10. I tried just to simplify it, now I am just going to read up on it obviously something I am doing with the if and else statement is wrong and I have to read up on switch statements too...

input:"w"
"output: the number you have entered zero"
input:"2"
"the number you have entered twoerror"

Code:
#include <stdio.h>
#include <ctype.h>
int main ()
{
int num;
printf("Please enter a numbe from 0-9 ");
scanf ("%d",&num);
if(num)
if
(num==1)
printf("the number you have entered one");
if
(num==2)
printf("the number you have entered two");
if
(num==3)
printf("the number you have entered three");
if
(num==4)
printf("the number you have entered four");
if
(num==5)
printf("the number you have entered five");
if
(num==6)
printf("the number you have entered six");
if
(num==7)
printf("the number you have entered seven");
if
(num==8)
printf("the number you have entered eight");
if
(num==9)
printf("the number you have entered nine");
if
(num==0)
printf("the number you have entered zero");

else
printf ("error");

return 0;

11. Rod... your first attempt at this was working, except for the missing main() function.

Some things to read up on...
1) Source Code formatting. Yes, believe it or not there are standards for this. But mostly, as I said before, it's done to make the code easier to follow, to let you see what's happening and what's inside of what. It may not seem a big deal, but with experience you'll learn that proper formatting will sometimes reveal subtle errors before they become a problem.

2) The correct use of if()-else conditional statements. Try some really simple ones until you get the hang of it. For example, can you tell me what the result will be from each of the following...
Code:
int x = 10

if (x < 10)
puts("it's true");
else
puts("it's false");

if (x == 10)
puts("it's true");
else
puts("it's false");

if (x != 21)
puts("it's true");
else
puts("it's false");
Thing is, I'm betting you understand it better than you think you do... but you expect it to be complex and go about making it harder than it needs to be.

12. Yes, I can see that behaviour now. It wasn't the right thing to do to take out all the "else"s. I think that for this, looking into switch statements is a good plan.

I can see what you were trying to do with the if(num) else "error" block. You've missed out some braces, which is why you're getting the results you're seeing. I'm sure you can figure that out though (and if not, post again...).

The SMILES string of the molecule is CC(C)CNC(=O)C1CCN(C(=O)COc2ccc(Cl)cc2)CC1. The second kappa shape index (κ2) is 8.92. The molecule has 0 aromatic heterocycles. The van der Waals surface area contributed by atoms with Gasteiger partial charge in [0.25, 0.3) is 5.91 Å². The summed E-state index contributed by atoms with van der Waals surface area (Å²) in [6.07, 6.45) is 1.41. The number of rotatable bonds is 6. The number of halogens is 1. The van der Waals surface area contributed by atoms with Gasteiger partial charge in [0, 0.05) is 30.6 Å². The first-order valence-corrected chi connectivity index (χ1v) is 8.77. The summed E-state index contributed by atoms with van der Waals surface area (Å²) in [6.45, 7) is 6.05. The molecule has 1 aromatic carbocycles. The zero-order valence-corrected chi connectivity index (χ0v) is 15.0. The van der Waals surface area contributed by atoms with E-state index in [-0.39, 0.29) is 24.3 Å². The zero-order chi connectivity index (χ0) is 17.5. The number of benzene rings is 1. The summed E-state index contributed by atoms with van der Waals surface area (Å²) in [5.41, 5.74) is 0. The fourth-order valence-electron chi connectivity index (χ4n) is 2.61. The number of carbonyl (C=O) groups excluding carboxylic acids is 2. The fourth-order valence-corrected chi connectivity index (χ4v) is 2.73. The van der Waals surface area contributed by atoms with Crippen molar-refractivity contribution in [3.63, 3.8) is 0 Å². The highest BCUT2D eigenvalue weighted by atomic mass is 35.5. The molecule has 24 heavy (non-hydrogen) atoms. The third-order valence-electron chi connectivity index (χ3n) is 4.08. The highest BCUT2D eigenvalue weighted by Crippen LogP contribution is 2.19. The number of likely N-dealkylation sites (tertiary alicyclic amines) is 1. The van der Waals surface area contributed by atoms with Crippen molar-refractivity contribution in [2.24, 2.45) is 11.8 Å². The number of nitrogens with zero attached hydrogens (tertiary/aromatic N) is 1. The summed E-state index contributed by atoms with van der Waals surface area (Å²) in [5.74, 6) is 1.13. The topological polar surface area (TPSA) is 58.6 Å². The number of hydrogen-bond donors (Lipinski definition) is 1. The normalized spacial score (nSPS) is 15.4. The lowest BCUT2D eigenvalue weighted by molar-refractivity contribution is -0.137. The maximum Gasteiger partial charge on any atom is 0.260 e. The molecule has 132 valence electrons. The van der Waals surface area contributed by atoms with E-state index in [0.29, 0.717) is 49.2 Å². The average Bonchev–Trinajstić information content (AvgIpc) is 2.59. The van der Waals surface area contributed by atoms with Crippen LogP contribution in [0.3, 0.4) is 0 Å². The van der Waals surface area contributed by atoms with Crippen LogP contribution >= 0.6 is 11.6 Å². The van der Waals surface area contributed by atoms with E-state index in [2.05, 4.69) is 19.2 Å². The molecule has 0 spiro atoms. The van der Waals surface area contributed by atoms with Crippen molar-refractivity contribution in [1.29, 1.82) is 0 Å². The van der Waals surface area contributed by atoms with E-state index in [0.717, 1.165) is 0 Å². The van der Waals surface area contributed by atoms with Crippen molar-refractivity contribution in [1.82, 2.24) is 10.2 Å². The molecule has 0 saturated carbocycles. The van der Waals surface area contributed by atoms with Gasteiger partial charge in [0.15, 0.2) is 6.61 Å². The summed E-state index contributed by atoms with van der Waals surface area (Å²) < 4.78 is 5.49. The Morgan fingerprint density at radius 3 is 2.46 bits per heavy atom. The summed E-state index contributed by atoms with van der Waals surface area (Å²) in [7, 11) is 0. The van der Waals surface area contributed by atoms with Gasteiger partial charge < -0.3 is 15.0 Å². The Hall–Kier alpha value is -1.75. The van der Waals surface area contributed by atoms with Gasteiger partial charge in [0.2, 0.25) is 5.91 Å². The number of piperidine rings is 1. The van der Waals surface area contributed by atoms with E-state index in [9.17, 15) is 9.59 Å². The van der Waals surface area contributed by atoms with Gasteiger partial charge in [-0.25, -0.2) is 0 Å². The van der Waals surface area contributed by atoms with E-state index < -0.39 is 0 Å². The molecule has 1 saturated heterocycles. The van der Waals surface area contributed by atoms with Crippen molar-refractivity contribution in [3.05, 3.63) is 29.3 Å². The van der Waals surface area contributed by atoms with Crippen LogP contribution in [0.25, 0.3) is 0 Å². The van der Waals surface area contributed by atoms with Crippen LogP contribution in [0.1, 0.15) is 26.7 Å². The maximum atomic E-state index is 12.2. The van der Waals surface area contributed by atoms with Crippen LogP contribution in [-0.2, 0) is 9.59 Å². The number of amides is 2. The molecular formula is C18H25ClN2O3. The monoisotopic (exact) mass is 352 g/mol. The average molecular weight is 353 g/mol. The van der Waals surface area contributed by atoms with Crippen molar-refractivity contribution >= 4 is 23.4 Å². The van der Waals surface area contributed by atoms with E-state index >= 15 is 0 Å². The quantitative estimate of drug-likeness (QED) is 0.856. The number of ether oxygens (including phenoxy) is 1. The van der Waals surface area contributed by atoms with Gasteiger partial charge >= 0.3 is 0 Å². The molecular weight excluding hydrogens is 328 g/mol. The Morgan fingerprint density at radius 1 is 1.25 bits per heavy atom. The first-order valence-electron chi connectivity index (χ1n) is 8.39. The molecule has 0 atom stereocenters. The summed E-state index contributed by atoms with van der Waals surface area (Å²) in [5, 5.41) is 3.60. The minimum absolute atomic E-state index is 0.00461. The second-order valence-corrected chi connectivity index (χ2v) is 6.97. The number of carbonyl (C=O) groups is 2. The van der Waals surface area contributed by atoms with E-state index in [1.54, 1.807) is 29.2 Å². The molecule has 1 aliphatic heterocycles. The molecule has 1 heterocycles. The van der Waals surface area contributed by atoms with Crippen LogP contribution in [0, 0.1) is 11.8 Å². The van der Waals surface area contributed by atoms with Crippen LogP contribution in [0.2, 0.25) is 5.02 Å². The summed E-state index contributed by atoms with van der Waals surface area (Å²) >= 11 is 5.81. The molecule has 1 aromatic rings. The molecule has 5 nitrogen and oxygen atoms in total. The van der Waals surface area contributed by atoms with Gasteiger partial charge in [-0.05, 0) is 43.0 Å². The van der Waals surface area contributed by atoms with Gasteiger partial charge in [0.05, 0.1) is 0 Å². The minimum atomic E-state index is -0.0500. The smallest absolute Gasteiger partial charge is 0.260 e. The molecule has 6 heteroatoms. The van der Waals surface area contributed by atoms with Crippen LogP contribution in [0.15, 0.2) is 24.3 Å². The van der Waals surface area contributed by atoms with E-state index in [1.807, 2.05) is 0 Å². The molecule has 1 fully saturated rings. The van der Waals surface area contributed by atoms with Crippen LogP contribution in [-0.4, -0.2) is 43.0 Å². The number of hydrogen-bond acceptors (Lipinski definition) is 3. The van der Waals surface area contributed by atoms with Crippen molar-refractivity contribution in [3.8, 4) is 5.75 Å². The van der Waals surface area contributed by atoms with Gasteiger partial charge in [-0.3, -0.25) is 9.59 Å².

I just wanted to point out that
if (num)
isn't going to do what you want it to. It'll be fine if a digit is given, but if a letter is given then the value of num is uninitialised, so it could have any value, probably not zero. Since 0 is an acceptable input, I suggest

Code:
int num = -1;
printf("Please enter a numbe from 0-9 ");
scanf ("%d",&num);
if (num != -1)
{
.....
.....

13. Rod,

Learning C can be a very daunting but highly rewarding adventure, especially if it is your first introduction to programming. Don't get discouraged, we all started out green behind the ears. The tutorials found on this site are a good starting point. Also I stumbled across this tutorial as well.

-Happy coding

14. lets not forget about using arrays....anytime you're working with small numbers (less than a couple thousand..) you can often use an array as a lookup table , rather then hundreds of if statements or switch cases:

Code:
const char * word_lookup[] = {
"zero", "one", "two",
"three","four","five",
"six", "seven", "eight",
"nine"
};

/* get user input...convert it to "num" check for error, etc.. */

if (num > 0 && num < sizeof word_lookup / sizeof word_lookup[0])
printf("You entered '%s'\n",word_lookup[num]);

15. Originally Posted by nonpuz
lets not forget about using arrays....anytime you're working with small numbers (less than a couple thousand..) you can often use an array as a lookup table , rather then hundreds of if statements or switch cases:
You mean something like this? (solution in 20 lines)
Code:
#include <stdio.h>
#include <stdlib.h>

int main (void)
{
int  number = -1;
char *asword[] = {"zero","one","two","three","four","five","six","seven","eight","nine"};

printf("Enter a number from 0 to 9 : ");
scanf("%d",&number);
if  ((number < 0) || (number > 9))
{
printf("Error: Only numbers 0 - 9 are allowed\n");
exit(0);
}

printf("You entered the number %s\n",asword[number]);

return 0;
}
This may be just a bit too advanced for our learning friend...
He really needs to get solid on the raw syntax (if() while() etc.) first.